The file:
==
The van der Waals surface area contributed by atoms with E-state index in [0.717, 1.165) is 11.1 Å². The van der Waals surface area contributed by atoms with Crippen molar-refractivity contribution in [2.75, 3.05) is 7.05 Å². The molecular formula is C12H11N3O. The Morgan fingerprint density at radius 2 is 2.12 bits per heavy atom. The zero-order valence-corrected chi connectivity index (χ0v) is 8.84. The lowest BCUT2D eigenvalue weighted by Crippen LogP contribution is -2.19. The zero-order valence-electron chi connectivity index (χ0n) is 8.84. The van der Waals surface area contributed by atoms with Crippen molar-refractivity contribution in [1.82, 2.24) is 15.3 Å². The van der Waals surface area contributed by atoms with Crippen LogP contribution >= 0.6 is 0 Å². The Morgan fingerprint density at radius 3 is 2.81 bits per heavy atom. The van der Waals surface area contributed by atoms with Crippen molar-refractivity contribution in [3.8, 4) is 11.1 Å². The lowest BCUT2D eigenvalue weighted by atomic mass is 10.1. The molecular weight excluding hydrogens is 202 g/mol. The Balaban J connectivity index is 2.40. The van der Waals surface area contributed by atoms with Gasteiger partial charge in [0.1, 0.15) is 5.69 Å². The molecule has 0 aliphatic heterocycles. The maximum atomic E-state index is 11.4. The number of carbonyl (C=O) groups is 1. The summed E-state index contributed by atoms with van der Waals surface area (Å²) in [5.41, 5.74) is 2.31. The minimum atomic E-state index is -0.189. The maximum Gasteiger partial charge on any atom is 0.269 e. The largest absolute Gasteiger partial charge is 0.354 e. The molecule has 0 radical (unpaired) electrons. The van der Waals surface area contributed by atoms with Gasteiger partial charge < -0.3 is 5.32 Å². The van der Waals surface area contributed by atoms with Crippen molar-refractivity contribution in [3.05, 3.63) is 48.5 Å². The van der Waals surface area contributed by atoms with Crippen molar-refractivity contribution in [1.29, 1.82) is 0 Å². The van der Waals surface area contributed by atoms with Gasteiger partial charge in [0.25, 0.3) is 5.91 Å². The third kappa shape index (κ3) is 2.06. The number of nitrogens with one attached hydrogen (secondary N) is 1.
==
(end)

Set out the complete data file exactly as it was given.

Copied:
The van der Waals surface area contributed by atoms with E-state index in [0.717, 1.165) is 11.1 Å². The van der Waals surface area contributed by atoms with Crippen molar-refractivity contribution in [2.75, 3.05) is 7.05 Å². The molecular formula is C12H11N3O. The Morgan fingerprint density at radius 2 is 2.12 bits per heavy atom. The zero-order valence-corrected chi connectivity index (χ0v) is 8.84. The lowest BCUT2D eigenvalue weighted by Crippen LogP contribution is -2.19. The zero-order valence-electron chi connectivity index (χ0n) is 8.84. The van der Waals surface area contributed by atoms with Crippen molar-refractivity contribution in [1.82, 2.24) is 15.3 Å². The van der Waals surface area contributed by atoms with Crippen LogP contribution >= 0.6 is 0 Å². The Morgan fingerprint density at radius 3 is 2.81 bits per heavy atom. The van der Waals surface area contributed by atoms with Crippen molar-refractivity contribution in [3.8, 4) is 11.1 Å². The lowest BCUT2D eigenvalue weighted by atomic mass is 10.1. The molecular weight excluding hydrogens is 202 g/mol. The Balaban J connectivity index is 2.40. The van der Waals surface area contributed by atoms with Gasteiger partial charge in [0.1, 0.15) is 5.69 Å². The molecule has 0 aliphatic heterocycles. The maximum atomic E-state index is 11.4. The number of carbonyl (C=O) groups is 1. The summed E-state index contributed by atoms with van der Waals surface area (Å²) in [5.41, 5.74) is 2.31. The minimum atomic E-state index is -0.189. The maximum Gasteiger partial charge on any atom is 0.269 e. The largest absolute Gasteiger partial charge is 0.354 e. The molecule has 0 radical (unpaired) electrons. The van der Waals surface area contributed by atoms with Gasteiger partial charge < -0.3 is 5.32 Å². The van der Waals surface area contributed by atoms with Crippen molar-refractivity contribution in [3.05, 3.63) is 48.5 Å². The van der Waals surface area contributed by atoms with Crippen molar-refractivity contribution in [1.29, 1.82) is 0 Å². The van der Waals surface area contributed by atoms with Gasteiger partial charge in [0.25, 0.3) is 5.91 Å². The third kappa shape index (κ3) is 2.06. The number of nitrogens with one attached hydrogen (secondary N) is 1.